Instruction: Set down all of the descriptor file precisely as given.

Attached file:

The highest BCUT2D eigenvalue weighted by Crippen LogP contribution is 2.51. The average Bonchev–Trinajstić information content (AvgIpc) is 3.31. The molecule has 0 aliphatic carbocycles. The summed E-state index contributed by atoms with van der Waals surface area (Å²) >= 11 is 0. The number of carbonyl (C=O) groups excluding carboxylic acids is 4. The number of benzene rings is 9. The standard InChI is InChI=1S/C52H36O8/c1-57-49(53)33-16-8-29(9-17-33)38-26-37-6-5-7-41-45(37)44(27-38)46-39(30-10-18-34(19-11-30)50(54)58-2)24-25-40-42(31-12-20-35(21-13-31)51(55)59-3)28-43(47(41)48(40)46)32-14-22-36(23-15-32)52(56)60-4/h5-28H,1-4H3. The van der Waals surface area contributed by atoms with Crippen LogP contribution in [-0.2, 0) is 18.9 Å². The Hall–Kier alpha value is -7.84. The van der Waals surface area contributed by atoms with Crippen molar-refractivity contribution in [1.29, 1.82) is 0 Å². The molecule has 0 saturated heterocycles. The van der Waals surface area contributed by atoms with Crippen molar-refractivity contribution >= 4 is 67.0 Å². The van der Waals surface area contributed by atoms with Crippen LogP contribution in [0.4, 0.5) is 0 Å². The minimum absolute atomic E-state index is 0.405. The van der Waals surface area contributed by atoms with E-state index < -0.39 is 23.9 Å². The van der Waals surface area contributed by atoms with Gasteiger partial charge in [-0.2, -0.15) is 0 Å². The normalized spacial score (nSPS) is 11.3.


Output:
The highest BCUT2D eigenvalue weighted by Crippen LogP contribution is 2.51. The average Bonchev–Trinajstić information content (AvgIpc) is 3.31. The molecule has 0 aliphatic carbocycles. The summed E-state index contributed by atoms with van der Waals surface area (Å²) >= 11 is 0. The number of carbonyl (C=O) groups excluding carboxylic acids is 4. The number of benzene rings is 9. The standard InChI is InChI=1S/C52H36O8/c1-57-49(53)33-16-8-29(9-17-33)38-26-37-6-5-7-41-45(37)44(27-38)46-39(30-10-18-34(19-11-30)50(54)58-2)24-25-40-42(31-12-20-35(21-13-31)51(55)59-3)28-43(47(41)48(40)46)32-14-22-36(23-15-32)52(56)60-4/h5-28H,1-4H3. The van der Waals surface area contributed by atoms with Crippen LogP contribution in [-0.2, 0) is 18.9 Å². The Hall–Kier alpha value is -7.84. The van der Waals surface area contributed by atoms with Crippen molar-refractivity contribution in [1.29, 1.82) is 0 Å². The molecule has 0 saturated heterocycles. The van der Waals surface area contributed by atoms with Crippen molar-refractivity contribution >= 4 is 67.0 Å². The van der Waals surface area contributed by atoms with Crippen LogP contribution in [0.4, 0.5) is 0 Å². The minimum absolute atomic E-state index is 0.405. The van der Waals surface area contributed by atoms with E-state index < -0.39 is 23.9 Å². The van der Waals surface area contributed by atoms with Gasteiger partial charge in [-0.2, -0.15) is 0 Å². The normalized spacial score (nSPS) is 11.3.